•  Classroom tapes of M editor Paul Falkenberg discussing the film and its history
•  Interview with Harold Nebenzal, the son of M producer Seymour Nebenzal
•  A physical history of M
•  Stills gallery, with behind-the-scenes photos, and production sketches by art director Emil Hasler
•  Plus: a booklet featuring an essay by film critic Stanley Kauffmann, a 1963 interview with Lang, and the script for a missing scene.


DVD Release Date: December 7th, 2004
Double (thick) Keep Case

Chapters 16

Release Information:
Studio: Eureka Video

Aspect Ratio:
Pillarbox - 1.19:1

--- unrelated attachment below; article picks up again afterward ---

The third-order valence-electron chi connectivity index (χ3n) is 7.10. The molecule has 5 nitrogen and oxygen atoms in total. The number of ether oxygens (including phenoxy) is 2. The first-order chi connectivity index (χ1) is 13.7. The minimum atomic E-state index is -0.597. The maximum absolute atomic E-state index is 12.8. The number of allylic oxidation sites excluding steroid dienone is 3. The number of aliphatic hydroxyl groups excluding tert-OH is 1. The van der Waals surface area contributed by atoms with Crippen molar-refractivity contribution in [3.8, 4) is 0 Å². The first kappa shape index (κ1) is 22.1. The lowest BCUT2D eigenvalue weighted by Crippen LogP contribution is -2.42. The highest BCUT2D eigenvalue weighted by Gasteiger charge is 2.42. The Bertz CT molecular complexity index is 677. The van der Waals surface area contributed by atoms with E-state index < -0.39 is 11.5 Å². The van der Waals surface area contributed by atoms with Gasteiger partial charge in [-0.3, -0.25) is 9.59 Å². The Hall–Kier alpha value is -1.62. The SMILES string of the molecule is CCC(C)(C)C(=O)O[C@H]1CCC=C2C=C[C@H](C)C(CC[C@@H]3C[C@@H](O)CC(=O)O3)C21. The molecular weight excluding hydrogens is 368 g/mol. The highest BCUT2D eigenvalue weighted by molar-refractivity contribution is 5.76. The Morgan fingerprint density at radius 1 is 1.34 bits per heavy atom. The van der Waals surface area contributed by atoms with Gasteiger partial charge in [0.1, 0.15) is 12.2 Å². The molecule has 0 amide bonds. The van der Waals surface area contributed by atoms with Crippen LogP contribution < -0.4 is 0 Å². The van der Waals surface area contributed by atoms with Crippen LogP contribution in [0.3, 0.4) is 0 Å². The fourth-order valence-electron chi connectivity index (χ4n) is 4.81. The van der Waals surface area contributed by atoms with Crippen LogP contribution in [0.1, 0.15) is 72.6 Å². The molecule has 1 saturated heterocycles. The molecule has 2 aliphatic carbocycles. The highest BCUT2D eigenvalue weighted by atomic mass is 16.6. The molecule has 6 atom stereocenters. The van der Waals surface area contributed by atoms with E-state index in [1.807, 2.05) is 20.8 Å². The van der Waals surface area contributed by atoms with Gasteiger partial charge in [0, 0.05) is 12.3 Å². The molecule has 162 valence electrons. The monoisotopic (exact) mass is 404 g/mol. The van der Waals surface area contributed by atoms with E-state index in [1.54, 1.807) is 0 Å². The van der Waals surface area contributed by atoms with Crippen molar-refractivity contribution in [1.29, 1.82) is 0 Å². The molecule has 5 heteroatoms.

Edition Details:

 

Disc One

• M - German Audio, optional English subs
• Full length audio commentary by Martin Koerber with excerpts from "Bogdanovich interviewing Lang in the 60s"
• Documentary - The Restoration Of M, Peter Campbell.

Disc Two
• Audio Interview - Peter Bogdanovich with Fritz Lang
• Documentary - "For Example: Fritz Lang" (German, 1960s)
• Visual Essay - "Lending Order to Terror" by R. Dixon Smith
• Film Restoration and Comparison - Martin Koerber
• Photo Gallery and animated slideshow
• Set designs and final screen comparisons
• Animated biographies and historical backgrounds

 

DVD Release Date: October 6th, 2003
Keep Case

Chapters 25

 

NOTE: The below Blu-ray captures were taken directly from the Blu-ray disc.